For the 50+ Traveler

If you’re a fan of beaches, seafood, or Anne of Green Gables, chances are you’ve heard about Prince Edward Island.

One of the three Maritime provinces of Canada, Prince Edward Island is connected to Nova Scotia by ferry and to New Brunswick by the Confederation Bridge. Prince Edward Island has the distinction of being Canada’s smallest province in both size and population, but, in a fun twist, it’s the country’s most densely populated province -- its 2,200 square miles are home to about 158,000 people. For visitors, this means Prince Edward Island is easy to explore, with lots of small communities to visit on every driving route.

This popular destination is gorgeous all year round, but especially so between late spring and early autumn, when its coastal drives are particularly beguiling. You could easily spend several days ambling along the rusty-red country roads, but Prince Edward Island’s best drive is the Tip-to-Tip Tour, a link between the province’s westernmost and easternmost points.

When it comes to scenic drives, Prince Edward Island is divided into three segments: the North Cape Coastal Drive to the west, the Central Coastal Drive in the middle, and the Points East Coastal Drive to the east. You will traverse all three to complete the iconic Tip-to-Tip Tour.

Just about 174 miles lie between Prince Edward Island’s easternmost and westernmost ends, a distance easily covered in a day. It doesn’t matter which end serves as your starting point, nor what roads you follow. So long as you visit the East Point Lighthouse and the North Cape Lighthouse, you’ll earn the official Tip-to-Tip certificate of achievement!

These are some highlights of this iconic Canadian drive.

North Cape Lighthouse in Prince Edward Island.

1. North Cape Lighthouse

The waters of the Gulf of Saint Lawrence and the Northumberland Strait meet at a natural reef rock at Prince Edward Island’s westernmost point. You can stroll along the reef at low tide, collecting shells, and with a little luck, you’ll catch a glimpse of marine life like seals and seabirds.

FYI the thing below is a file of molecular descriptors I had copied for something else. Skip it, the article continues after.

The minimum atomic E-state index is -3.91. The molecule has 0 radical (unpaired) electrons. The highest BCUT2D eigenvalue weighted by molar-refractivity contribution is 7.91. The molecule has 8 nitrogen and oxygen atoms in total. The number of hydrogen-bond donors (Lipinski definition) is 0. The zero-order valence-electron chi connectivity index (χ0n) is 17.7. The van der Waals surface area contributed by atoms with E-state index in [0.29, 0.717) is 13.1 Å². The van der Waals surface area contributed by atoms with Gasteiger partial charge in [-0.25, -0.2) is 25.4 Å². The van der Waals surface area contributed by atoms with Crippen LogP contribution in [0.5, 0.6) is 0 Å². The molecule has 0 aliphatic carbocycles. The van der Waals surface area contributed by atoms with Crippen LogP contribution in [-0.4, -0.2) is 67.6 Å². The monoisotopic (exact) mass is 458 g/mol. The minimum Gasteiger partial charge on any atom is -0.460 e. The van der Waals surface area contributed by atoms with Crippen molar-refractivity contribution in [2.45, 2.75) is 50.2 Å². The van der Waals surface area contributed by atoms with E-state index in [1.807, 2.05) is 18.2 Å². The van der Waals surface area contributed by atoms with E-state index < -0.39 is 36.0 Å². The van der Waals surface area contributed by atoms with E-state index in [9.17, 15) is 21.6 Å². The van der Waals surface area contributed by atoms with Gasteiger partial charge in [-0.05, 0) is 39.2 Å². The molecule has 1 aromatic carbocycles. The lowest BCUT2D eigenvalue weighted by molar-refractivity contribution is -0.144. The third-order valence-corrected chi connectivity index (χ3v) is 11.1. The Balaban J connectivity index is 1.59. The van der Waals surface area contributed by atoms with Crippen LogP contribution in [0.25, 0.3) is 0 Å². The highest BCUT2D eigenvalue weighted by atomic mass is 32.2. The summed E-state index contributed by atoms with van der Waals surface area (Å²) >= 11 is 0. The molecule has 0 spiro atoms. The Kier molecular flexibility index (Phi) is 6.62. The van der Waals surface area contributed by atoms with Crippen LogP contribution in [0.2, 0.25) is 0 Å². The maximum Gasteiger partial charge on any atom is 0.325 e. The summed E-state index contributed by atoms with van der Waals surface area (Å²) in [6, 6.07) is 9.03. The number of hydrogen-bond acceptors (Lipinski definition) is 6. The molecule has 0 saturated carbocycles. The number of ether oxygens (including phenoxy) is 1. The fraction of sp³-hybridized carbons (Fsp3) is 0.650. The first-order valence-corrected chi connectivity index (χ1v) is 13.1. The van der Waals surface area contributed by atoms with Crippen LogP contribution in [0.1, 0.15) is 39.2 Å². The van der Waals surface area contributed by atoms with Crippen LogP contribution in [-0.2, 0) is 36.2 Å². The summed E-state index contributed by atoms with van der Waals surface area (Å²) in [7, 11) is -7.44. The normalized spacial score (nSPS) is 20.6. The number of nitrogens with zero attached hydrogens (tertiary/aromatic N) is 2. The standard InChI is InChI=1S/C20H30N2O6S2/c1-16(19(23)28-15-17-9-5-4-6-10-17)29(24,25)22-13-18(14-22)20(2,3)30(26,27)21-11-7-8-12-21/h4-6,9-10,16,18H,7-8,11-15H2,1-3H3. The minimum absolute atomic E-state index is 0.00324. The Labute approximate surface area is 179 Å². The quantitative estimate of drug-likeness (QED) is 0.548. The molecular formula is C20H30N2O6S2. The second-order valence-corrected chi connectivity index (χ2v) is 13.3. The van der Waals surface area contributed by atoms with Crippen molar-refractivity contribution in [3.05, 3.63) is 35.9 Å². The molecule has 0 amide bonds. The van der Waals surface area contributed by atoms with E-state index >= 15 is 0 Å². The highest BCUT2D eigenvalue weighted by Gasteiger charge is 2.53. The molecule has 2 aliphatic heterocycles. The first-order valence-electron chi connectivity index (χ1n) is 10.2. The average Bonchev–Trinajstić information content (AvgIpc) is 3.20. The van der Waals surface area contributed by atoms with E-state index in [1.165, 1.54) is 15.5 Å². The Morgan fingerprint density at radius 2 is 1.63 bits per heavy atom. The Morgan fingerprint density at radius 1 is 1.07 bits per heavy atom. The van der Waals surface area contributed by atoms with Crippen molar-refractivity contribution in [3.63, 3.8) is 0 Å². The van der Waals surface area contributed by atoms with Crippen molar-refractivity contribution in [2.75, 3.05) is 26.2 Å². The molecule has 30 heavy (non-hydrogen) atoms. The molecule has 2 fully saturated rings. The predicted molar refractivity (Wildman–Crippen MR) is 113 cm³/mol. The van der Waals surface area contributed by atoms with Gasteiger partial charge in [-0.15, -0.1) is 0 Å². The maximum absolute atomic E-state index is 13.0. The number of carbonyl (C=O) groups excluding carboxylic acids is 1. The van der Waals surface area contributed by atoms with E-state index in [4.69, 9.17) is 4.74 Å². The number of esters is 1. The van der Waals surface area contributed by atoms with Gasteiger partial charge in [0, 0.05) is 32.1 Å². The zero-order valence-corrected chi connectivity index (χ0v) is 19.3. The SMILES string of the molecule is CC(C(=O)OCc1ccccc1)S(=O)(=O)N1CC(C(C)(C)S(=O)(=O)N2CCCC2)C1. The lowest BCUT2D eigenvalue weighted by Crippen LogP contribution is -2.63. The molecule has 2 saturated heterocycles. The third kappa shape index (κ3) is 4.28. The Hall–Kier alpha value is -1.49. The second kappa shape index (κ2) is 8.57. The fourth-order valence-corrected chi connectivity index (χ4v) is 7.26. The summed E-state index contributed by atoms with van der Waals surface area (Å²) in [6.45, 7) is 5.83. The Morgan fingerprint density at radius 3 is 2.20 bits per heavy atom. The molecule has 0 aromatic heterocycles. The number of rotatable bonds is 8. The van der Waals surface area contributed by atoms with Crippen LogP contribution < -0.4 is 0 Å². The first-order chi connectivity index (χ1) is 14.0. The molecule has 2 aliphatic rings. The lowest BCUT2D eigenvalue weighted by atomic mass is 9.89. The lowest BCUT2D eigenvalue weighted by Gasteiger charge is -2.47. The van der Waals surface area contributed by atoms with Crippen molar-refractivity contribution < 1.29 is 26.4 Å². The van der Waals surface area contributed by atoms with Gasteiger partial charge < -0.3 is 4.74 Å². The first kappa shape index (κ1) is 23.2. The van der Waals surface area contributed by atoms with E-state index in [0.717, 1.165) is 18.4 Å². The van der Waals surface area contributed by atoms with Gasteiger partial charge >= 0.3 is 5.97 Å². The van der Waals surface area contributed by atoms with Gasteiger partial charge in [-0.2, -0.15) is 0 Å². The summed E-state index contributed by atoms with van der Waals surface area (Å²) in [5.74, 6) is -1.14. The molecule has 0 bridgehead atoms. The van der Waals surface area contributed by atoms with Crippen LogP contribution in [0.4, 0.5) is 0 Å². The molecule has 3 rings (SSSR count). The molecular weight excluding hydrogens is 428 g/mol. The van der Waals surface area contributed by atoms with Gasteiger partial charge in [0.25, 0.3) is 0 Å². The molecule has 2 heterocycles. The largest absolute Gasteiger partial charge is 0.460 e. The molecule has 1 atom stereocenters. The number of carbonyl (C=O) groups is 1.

For a bit more exercise, head to the Black Marsh Nature Trail, a 3.4-mile loop across forest, bogland, and boardwalk. Kids, in particular, will love this gentle walk. The path is lined with orchids (the Lady Slipper is Prince Edward Island’s floral emblem) and carnivorous plants like the Venus flytrap, and it’s also a prime spot for seeing dragonflies, butterflies, and birds (including eagles).

Visitors to North Cape will also find the North Cape Wind Energy Interpretive Centre, a gift shop, a marine aquarium, and the Wind And Reef restaurant, which specializes in local seafood. Before you go, be sure to visit the North Cape Lighthouse itself so you can receive proof of your visit in the form of a stamp, the first step in obtaining your Tip-to-Tip Tour completion certificate (in reality, it’s just a cute piece of paper that certifies that you’ve visited both lighthouses, but it makes for a fun travel souvenir).

The Alberton Museum and Genealogy Centre.

2. Alberton

Not far from North Cape, the tiny village of Alberton is deserving of a short visit for the Alberton Courthouse, which dates to 1878. Today, it’s no longer a judicial center but the Alberton Museum & Genealogy Centre. If you have family roots in Prince Edward Island, this National Historic Site should be at the top of your travel list.

While you’re driving through Alberton, keep an eye out for the public murals that showcase the community’s businesses, culture, and traditions.

The waterfront boardwalk in Summerside, Prince Edward Island.

3. Summerside

Just under 15,000 people call Summerside, Prince Edward Island’s second-largest city, home. Though Summerside is tiny, visitors will find a warm, bustling, family-friendly destination that’s filled with terrific things to do.

Summerside’s attractions include the lively waterfront boardwalk, which is perfect for strolling, shopping, and snacking. Prince Edward Island’s College of Piping, a tribute to the area’s Scottish Celtic heritage, often hosts public bagpipe performances across the city. Active travelers will enjoy Prince Edward Island’s former railway route, now the Confederation Trail, which passes through the heart of Summerside. Finally, if you’re still in Summerside come nightfall, the Harbourfront Theatre runs a full program of theater and musical performances.